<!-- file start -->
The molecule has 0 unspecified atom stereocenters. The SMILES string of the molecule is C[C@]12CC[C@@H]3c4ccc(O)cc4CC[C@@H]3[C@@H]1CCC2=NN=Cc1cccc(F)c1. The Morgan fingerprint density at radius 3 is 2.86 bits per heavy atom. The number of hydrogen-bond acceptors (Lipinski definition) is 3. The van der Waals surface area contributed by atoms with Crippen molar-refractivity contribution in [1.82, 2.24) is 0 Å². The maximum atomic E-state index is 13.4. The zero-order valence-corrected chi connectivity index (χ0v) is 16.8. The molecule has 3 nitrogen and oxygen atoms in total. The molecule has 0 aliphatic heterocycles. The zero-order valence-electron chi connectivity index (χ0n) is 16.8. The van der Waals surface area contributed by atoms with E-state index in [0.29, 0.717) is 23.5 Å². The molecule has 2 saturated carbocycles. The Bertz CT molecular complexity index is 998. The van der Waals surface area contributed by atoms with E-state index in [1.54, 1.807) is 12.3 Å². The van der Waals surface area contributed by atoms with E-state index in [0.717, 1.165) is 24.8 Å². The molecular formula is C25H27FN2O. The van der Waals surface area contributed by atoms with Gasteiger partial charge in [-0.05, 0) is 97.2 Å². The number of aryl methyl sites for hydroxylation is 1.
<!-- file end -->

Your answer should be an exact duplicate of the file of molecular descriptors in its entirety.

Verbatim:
The molecule has 0 unspecified atom stereocenters. The SMILES string of the molecule is C[C@]12CC[C@@H]3c4ccc(O)cc4CC[C@@H]3[C@@H]1CCC2=NN=Cc1cccc(F)c1. The Morgan fingerprint density at radius 3 is 2.86 bits per heavy atom. The number of hydrogen-bond acceptors (Lipinski definition) is 3. The van der Waals surface area contributed by atoms with Crippen molar-refractivity contribution in [1.82, 2.24) is 0 Å². The maximum atomic E-state index is 13.4. The zero-order valence-corrected chi connectivity index (χ0v) is 16.8. The molecule has 3 nitrogen and oxygen atoms in total. The molecule has 0 aliphatic heterocycles. The zero-order valence-electron chi connectivity index (χ0n) is 16.8. The van der Waals surface area contributed by atoms with E-state index in [0.29, 0.717) is 23.5 Å². The molecule has 2 saturated carbocycles. The Bertz CT molecular complexity index is 998. The van der Waals surface area contributed by atoms with E-state index in [1.54, 1.807) is 12.3 Å². The van der Waals surface area contributed by atoms with E-state index in [0.717, 1.165) is 24.8 Å². The molecular formula is C25H27FN2O. The van der Waals surface area contributed by atoms with Gasteiger partial charge in [-0.05, 0) is 97.2 Å². The number of aryl methyl sites for hydroxylation is 1.